To pick the right type of stout glass, look for a large rim that allows for plenty of head. Dark beer creates above average amounts of foam, or head when poured. This excess head keeps elements of the beer such as hop oils, flavors, and spices contained within the beer for a full-bodied drinking experience. That’s why it’s important to find glasses and mugs with generous capacity and rim size. Also look for thick, clear glass barware. Thicker glass will feel more substantial in your hand– a good match for the strong quality of the beer.
Heavy glass beer mugs are terrific for serving Irish dry stout. Thick, dimpled glassware refracts light through the dark pigments, giving you a better view of the texture and subtle red hues commonly found in stouts. Good People Brewing Company in Alabama makes a terrific coffee oatmeal stout that is great to try with a hefty glass mug because of its unrivaled complexity. Pour it in to enjoy the beautiful tan foam of the head, and hold your mug up to the light to catch the almost indistinguishable warm colors.
Traditional Beer Stein
Beer steins and beer mugs are versatile glasses because they’re great for IPA, oatmeal stouts, Irish dry stouts, and German lagers. The thick glass and handle help insulate your beer, and the pewter lid will help the head last longer. Plus, they look awesome.
Classic Dimpled Beer Mug
Whether your preferred stout is black as night or has a beautiful caramel color, it will look amazing in this dimpled beer mug. Traditionally used for Oktoberfest ales, this hefty mug has plenty of room for you to fill with your Goose Island Bourbon County Stout and not worry about the head pouring over the top. The dimples in the mug refract the light through your beer, displaying the deep chocolate colors. Because of this awesome beer mug, your drinking experience will be better than ever before.
German Style Beer Stein
This beer stein is inspired by traditional German beer steins with lids. While Germany is more known for their ales, lagers, and wheat beers, you can enjoy your favorite Irish dry stout or British oatmeal stout in this stein. For example, Murphy’s Irish Stout or Young’s Oatmeal Stout would be best enjoyed in this classic stein. Guinness is not recommended as the foam would overtake the lid.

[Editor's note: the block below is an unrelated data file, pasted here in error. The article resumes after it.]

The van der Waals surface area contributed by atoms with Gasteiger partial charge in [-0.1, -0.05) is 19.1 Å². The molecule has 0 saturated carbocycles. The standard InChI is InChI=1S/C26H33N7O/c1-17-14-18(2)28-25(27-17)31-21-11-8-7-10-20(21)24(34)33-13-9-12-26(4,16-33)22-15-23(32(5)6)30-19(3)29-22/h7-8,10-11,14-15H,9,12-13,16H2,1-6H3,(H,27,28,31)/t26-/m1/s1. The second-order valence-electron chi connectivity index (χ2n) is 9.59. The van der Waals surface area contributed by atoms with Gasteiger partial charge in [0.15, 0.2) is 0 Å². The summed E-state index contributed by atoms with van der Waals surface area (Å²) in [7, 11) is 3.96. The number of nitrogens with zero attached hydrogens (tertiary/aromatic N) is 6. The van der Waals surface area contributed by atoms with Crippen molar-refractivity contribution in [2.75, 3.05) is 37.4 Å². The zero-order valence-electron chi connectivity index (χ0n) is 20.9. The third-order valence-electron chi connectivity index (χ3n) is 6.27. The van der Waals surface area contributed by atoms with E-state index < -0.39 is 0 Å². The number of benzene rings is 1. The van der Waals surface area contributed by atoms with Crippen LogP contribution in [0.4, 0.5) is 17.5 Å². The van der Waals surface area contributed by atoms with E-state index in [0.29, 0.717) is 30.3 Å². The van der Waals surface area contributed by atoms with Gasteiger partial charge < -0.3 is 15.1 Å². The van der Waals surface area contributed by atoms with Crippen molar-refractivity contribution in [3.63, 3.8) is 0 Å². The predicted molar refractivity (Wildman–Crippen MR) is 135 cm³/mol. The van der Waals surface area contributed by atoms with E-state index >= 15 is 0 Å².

Now this is a beer stein ideal for Guinness or Murphy’s Irish Stout. Hand-crafted and hand-painted with precision, this ceramic stein does not come with a lid. This way, you can enjoy plenty of beer with more than enough room for the head, even if you have to cut off the excess with a knife like they do with Guinness in your favorite bar.
If you’re trying Russian imperial stout or exotic tropical stout, you’ll want to find a snifter beer glass. The wide bowl allows for generous serving sizes, while the narrower rim catches the head and keeps aromas concentrated inside. Snifter glasses are ideal for the very strongest beers, like Guinness Foreign Extra Stout, and Exit 1 Bayshore Oyster Stout from Flying Fish Brewery. The best beer snifters are useful for many types of beer other than robust porters, so invest in a good set if you plan to experience new types of beer on a regular basis.
Steel Pint Glass
Stout beers are typically served in pint glasses, but this isn’t your ordinary pint glass. Made of double walled stainless steel and custom engraved for you with three fields of text, this “glass” is quite unique. The insulated steel will not only keep your beer perfectly chilled until the last drop, but it also doesn’t produce any condensation. It’s also extra durable, making it perfect for outdoor or indoor use.
You might not believe it, but a red wine glass is one of the best options for enjoying a bold stout beer. Why? Wine glasses have deceptively large reservoirs, with capacities reaching 24 ounces and up: well over that of a traditional pint mug. Much like a snifter, the narrowing rim keeps scents and flavors safely tucked beneath the head until you are ready to enjoy. Look for options with a wide bowl and sturdy stem to match the powerful nature of varieties such as milk stout. And don’t worry if your friends look at you like you’re crazy. Just explain the reasons why stout beer tastes great when served in a wine glass!